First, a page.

They were massive, prehistoric, legendary creatures able to endure harsh sub-zero climates, but which vanished from the face of the Earth thousands of years ago.
Now scientists based at Edinburgh Zoo have discovered DNA of the extinct woolly mammoths in ivory trinkets on sale in Cambodia, alongside items made from the ivory of endangered Asian and vulnerable African elephants.
The surprise finding came as scientists, pioneering the use of genetic data, examined ivory souvenirs at the wildlife conservation charity’s WildGenes laboratory based at the zoo.
The lab is the only zoo-based animal genetics lab in the UK.
The work is aimed at fighting the illegal trade in ivory, which sees around 30,000 elephants killed every year for their tusks.
WildGenes programme manager Dr Alex Ball said: “Understanding where the ivory is coming from is vital for enforcement agencies looking to block illegal trade routes.
“If we can use genetics to identify where elephants are being killed for their ivory, measures can be taken to protect those most at risk of persecution. DNA from ivory samples can reveal important information about the individual that grew the tusk, including where its closest relatives live. We are working with partners in Cambodia to support and train staff, which will enable them to carry out more of this work, which is vital to conservation efforts.”
Describing finding the woolly mammoth DNA, Dr Ball said: “To our surprise, within a tropical country like Cambodia, we found mammoth samples within the ivory trinkets that are being sold. So this has basically come from the Arctic tundra, dug out the ground. And the shop owners are calling it elephant ivory, but we’ve found out it is actually mammoth.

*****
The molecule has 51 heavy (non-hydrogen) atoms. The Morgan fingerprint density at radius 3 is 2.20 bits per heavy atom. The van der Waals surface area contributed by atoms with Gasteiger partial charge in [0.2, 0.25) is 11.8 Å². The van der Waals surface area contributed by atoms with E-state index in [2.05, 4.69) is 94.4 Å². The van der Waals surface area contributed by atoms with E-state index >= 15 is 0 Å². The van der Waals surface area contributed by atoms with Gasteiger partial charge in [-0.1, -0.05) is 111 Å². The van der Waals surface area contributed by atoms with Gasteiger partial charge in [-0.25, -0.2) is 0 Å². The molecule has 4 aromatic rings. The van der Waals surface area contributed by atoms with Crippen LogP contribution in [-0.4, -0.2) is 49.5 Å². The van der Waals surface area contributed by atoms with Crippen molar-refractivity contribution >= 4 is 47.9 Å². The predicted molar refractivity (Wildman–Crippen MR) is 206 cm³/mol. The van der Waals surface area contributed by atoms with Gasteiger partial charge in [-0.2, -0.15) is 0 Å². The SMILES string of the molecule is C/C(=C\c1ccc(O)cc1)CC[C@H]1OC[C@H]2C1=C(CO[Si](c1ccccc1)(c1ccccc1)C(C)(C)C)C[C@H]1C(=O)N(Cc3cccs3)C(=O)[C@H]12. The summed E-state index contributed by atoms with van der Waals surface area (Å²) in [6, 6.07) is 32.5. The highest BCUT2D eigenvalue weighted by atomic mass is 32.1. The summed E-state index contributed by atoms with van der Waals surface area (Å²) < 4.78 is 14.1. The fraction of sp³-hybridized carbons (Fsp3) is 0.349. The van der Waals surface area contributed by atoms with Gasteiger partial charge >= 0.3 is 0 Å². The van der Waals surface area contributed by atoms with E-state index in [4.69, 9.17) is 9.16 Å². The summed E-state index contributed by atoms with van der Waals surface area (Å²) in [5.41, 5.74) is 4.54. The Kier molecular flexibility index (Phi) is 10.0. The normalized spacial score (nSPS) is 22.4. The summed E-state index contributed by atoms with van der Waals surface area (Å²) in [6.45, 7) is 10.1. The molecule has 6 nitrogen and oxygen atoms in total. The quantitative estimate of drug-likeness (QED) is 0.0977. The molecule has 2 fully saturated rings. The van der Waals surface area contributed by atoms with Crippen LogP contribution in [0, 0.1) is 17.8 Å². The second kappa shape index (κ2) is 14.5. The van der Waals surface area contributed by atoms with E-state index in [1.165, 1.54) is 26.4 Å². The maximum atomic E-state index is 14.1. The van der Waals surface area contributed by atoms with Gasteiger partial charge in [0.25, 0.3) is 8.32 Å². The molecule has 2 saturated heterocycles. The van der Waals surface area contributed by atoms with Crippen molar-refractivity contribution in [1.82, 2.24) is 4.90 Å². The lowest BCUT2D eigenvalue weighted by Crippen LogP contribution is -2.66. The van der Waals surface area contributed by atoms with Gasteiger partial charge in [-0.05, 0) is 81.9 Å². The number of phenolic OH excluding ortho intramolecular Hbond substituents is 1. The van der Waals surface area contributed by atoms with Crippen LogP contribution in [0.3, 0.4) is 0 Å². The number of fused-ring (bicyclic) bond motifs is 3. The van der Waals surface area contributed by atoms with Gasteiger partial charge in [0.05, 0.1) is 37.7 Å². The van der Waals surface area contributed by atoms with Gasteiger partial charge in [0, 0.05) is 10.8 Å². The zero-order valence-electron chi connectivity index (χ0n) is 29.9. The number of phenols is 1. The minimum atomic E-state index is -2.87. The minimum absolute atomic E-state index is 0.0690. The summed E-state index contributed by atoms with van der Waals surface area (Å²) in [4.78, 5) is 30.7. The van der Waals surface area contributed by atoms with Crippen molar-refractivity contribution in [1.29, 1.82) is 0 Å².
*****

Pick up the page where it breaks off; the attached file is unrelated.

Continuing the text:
“It is very hard to say what the implications of this finding are for existing elephant populations. However, we plan to continue our research and will use genetics to work out where it has come from.”
The Cambodian ivory project, a partnership between the Royal Zoological Society of Scotland, Fauna and Flora International, the Royal University of Phnom Penh and the Royal Government of Cambodia, is funded by an Illegal Wildlife Trade Challenge Fund grant from the UK Department for Environment, Food and Rural Affairs.
This has involved developing a conservation genetics laboratory in Cambodia’s capital, Phnom Penh, to help monitor dwindling elephant populations and determine the origin of ivory finding its way to the marketplace.
In 2015 and 2016, Fauna and Flora International carried out market surveys investigating the level of ivory trade and consumer base in three major Cambodian cities – Phnom Penh, Siem Reap and Sihannoukville. The data suggests the country’s domestic ivory market may be growing.
Woolly mammoths roamed across Europe, Asia Africa and North America. They are thought to have vanished due to climate change and hunting.
The creatures have long captured the public imagination. A University team is working on a “de-extinction” programme producing a hybrid elephant-mammoth through genetic engineering, whereby its traits would be merged with an Asian elephant.